UK May Attempt to End Anonymity in Bitcoin Transactions, May Cause a Rise in the Use of DarkWallet

A proposed UK bill could end anonymity in Bitcoin transactions by logging of all content accessed via UK ISPs. This will leave only services such as DarkWallet as truly anonymous options, placing them firmly in the sights of UK lawmakers seeking “the legal power to break into the encrypted communications of suspected terrorists.”

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UK May Attempt to End Anonymity in Bitcoin Transactions, May Cause a Rise in the Use of DarkWallet

A proposed UK bill could end anonymity in Bitcoin transactions by logging of all content accessed via UK ISPs. This will leave only services such as DarkWallet as truly anonymous options, placing them firmly in the sights of UK lawmakers seeking “the legal power to break into the encrypted communications of suspected terrorists.”

Speaking in the wake of the Paris terrorist attacks at the Charlie Hebdo offices and a kosher supermarket, UK Prime Minister David Cameron has called for further powers to assist the police and intelligence services to track and monitor online and mobile communications in the UK.

UK Prime Minister David Cameron

This has been a hot topic in the country for a number of years following an earlier version of this bill, dubbed “the snooper's charter” that was proposed in 2012. It included terms that would have forced ISPs to log and archive details of all content accessed, and all online communications, for a period of twelve months for every user.

The previous bills were met with vocal opposition from the British public and figures such as Wikipedia's Jimmy Wales, but more importantly, a Europe-wide version of the legislation was quashed in the European Court of Justice in 2014 on the basis that it “interferes in a particularly serious manner with the fundamental rights to respect for private life and to the protection of personal data."

Andrew Parker, the Director General of the UK's domestic Security Service spoke to journalists the day following the Paris attacks, spelling out the agency's belief in the importance of digital espionage, and the collection of communications data.

“Interception of communications, which includes listening to the calls made on a telephone, or opening and reading the contents of emails, form a critical part in the Security and Intelligence Agencies' toolkit.

“They use [the internet] to spread propaganda, to radicalize impressionable individuals, to arrange travel, to move money. But most of all to communicate with one another, to plan and organize. ...

“Consider the 2012 conviction of nine individuals for planning to attack the London Stock Exchange and other iconic targets in the capital. Information recovered forensically following the group’s arrest indicated that electronic communications over the internet played a key role in how the group met and stayed in touch, including through internet forums and other publicly available communications methods.”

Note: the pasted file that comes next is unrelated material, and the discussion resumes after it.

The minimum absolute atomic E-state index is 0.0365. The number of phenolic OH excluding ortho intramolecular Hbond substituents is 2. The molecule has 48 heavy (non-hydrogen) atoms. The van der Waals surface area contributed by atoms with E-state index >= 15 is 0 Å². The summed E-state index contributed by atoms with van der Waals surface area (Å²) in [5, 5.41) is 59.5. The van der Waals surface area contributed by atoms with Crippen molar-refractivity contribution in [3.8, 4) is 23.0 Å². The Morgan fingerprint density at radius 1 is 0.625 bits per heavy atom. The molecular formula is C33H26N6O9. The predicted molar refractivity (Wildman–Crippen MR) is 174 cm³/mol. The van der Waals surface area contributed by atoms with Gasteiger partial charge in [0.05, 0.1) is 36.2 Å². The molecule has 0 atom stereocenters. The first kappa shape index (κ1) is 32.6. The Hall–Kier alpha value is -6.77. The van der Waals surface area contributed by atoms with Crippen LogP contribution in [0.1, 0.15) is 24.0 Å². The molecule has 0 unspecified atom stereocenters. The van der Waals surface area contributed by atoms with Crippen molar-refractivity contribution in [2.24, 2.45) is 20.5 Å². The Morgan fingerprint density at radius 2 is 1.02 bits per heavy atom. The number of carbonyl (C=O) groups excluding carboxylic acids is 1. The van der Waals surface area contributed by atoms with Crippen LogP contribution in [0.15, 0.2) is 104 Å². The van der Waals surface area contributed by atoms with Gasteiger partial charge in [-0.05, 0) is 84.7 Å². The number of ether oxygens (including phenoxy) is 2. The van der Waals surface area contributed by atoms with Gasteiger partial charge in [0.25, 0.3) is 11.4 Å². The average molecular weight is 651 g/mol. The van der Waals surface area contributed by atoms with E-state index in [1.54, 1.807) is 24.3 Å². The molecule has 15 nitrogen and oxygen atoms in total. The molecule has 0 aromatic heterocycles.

For Bitcoin users, the logging of devices against IP addresses and the content they access would in many cases allow the authorities to tie individuals to certain wallet addresses, allowing for an easy monitoring of transaction data. Critics are arguing that criminals and terrorists who were making use of the technology would be pushed towards services such as DarkWallet, which is designed “to make transactions done with cryptocurrency Bitcoin almost impossible to trace,” and has allegedly been referenced in an ISL training manual in regard to moving funds internationally.

DarkWallet logo

It's a fear that by having people use encrypted and privacy-centric services, the intelligence services will see “parts of the radar go dark” in terms of who and how they are able to monitor. This is what has presumably driven the British PM David Cameron to rhetorically ask, “Are we going to allow a means of communications which it simply isn’t possible to read? My answer to that question is: No, we must not.”

Comparing the accessing of content sent through encrypted services to the reading of letters and tapping of phone calls that are already permitted under UK law, Cameron admitted the collection of this data was “contentious,” but argued this was “absolutely right for a modern liberal democracy.”

Such legislation faces a rough journey on its way through the UK parliament, as the minority party in the standing government, the Liberal Democrats, have already spoken out against the broadly written terms of the suggested bill. Their deputy prime minister, Nick Clegg, has argued that:

"[It is] about storing a record of all your social media activity, of every website you have visited of every single individual in this country, of people who would never dream of doing anyone else any harm, would never dream of becoming a terrorist or having anything to do with extremist ideologies. … The question we need to ask ourselves, in a free, open society as we defend our values against the abhorrent attacks we saw in Paris, is where do you draw the line?”

At the European level, although there continues to be little coherence in the digital data retention laws of the European states, this failing has been identified as “one of the ten priorities from President-elect Jean-Claude Juncker” to fix. Attempts by Britain to pass any further data-retention legislation domestically, which includes the blanket recording of accessed content, would therefore likely be met with a similar ruling as the 2014 version, if a UK citizen was to take it to the European Court of Justice or Human Rights. Given Cameron's frequently anti-EU stance, however, any such move could equally be used as ammunition in his campaign against Britain's continued membership in the regional governmental body.


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